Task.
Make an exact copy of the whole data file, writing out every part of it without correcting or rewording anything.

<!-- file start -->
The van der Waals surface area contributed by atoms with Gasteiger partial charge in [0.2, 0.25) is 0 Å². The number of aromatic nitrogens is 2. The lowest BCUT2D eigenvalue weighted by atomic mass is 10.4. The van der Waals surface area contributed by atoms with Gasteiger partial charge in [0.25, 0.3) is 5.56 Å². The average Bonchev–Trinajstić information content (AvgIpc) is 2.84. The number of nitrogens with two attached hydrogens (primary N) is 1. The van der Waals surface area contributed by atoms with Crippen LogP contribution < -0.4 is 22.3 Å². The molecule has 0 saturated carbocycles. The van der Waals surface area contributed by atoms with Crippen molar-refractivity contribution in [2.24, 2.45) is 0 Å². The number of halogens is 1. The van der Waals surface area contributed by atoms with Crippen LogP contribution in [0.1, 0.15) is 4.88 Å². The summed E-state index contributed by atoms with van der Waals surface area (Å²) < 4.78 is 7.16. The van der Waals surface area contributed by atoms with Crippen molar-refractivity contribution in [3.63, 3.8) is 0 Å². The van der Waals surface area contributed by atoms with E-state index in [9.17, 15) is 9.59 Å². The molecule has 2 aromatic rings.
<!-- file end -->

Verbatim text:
The van der Waals surface area contributed by atoms with Gasteiger partial charge in [0.2, 0.25) is 0 Å². The number of aromatic nitrogens is 2. The lowest BCUT2D eigenvalue weighted by atomic mass is 10.4. The van der Waals surface area contributed by atoms with Gasteiger partial charge in [0.25, 0.3) is 5.56 Å². The average Bonchev–Trinajstić information content (AvgIpc) is 2.84. The number of nitrogens with two attached hydrogens (primary N) is 1. The van der Waals surface area contributed by atoms with Crippen LogP contribution < -0.4 is 22.3 Å². The molecule has 0 saturated carbocycles. The van der Waals surface area contributed by atoms with Crippen molar-refractivity contribution in [2.24, 2.45) is 0 Å². The number of halogens is 1. The van der Waals surface area contributed by atoms with Crippen LogP contribution in [0.1, 0.15) is 4.88 Å². The summed E-state index contributed by atoms with van der Waals surface area (Å²) < 4.78 is 7.16. The van der Waals surface area contributed by atoms with Crippen molar-refractivity contribution in [3.63, 3.8) is 0 Å². The van der Waals surface area contributed by atoms with E-state index in [9.17, 15) is 9.59 Å². The molecule has 2 aromatic rings.